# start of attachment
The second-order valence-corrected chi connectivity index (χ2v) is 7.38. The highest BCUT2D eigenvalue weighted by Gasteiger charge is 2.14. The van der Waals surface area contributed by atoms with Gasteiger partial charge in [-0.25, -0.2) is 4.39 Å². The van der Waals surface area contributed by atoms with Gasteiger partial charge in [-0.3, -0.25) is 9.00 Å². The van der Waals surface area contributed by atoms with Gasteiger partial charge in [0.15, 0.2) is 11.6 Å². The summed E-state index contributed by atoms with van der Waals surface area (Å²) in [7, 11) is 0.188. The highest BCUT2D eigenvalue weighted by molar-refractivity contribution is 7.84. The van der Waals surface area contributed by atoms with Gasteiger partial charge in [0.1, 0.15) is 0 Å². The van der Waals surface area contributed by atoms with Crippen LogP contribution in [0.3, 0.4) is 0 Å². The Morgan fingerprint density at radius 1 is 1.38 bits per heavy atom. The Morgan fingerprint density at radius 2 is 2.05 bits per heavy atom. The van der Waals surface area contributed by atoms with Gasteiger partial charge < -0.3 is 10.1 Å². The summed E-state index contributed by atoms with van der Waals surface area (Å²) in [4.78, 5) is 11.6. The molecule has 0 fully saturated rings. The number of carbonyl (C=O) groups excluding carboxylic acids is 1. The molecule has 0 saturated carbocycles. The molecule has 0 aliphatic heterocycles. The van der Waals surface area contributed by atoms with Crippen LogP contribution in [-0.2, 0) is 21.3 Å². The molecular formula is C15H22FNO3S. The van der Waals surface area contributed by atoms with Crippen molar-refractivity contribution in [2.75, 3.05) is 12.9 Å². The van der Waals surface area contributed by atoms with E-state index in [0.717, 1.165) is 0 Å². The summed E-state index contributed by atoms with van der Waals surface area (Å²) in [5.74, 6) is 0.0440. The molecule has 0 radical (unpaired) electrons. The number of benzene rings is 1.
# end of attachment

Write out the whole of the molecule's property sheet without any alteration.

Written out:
The second-order valence-corrected chi connectivity index (χ2v) is 7.38. The highest BCUT2D eigenvalue weighted by Gasteiger charge is 2.14. The van der Waals surface area contributed by atoms with Gasteiger partial charge in [-0.25, -0.2) is 4.39 Å². The van der Waals surface area contributed by atoms with Gasteiger partial charge in [-0.3, -0.25) is 9.00 Å². The van der Waals surface area contributed by atoms with Gasteiger partial charge in [0.15, 0.2) is 11.6 Å². The summed E-state index contributed by atoms with van der Waals surface area (Å²) in [7, 11) is 0.188. The highest BCUT2D eigenvalue weighted by molar-refractivity contribution is 7.84. The van der Waals surface area contributed by atoms with Gasteiger partial charge in [0.1, 0.15) is 0 Å². The van der Waals surface area contributed by atoms with Crippen LogP contribution in [0.3, 0.4) is 0 Å². The Morgan fingerprint density at radius 1 is 1.38 bits per heavy atom. The Morgan fingerprint density at radius 2 is 2.05 bits per heavy atom. The van der Waals surface area contributed by atoms with Gasteiger partial charge < -0.3 is 10.1 Å². The summed E-state index contributed by atoms with van der Waals surface area (Å²) in [4.78, 5) is 11.6. The molecule has 0 fully saturated rings. The number of carbonyl (C=O) groups excluding carboxylic acids is 1. The molecule has 0 saturated carbocycles. The molecule has 0 aliphatic heterocycles. The van der Waals surface area contributed by atoms with Crippen LogP contribution in [-0.2, 0) is 21.3 Å². The molecular formula is C15H22FNO3S. The van der Waals surface area contributed by atoms with Crippen molar-refractivity contribution in [2.75, 3.05) is 12.9 Å². The van der Waals surface area contributed by atoms with E-state index in [0.717, 1.165) is 0 Å². The summed E-state index contributed by atoms with van der Waals surface area (Å²) in [5.74, 6) is 0.0440. The molecule has 0 radical (unpaired) electrons. The number of benzene rings is 1.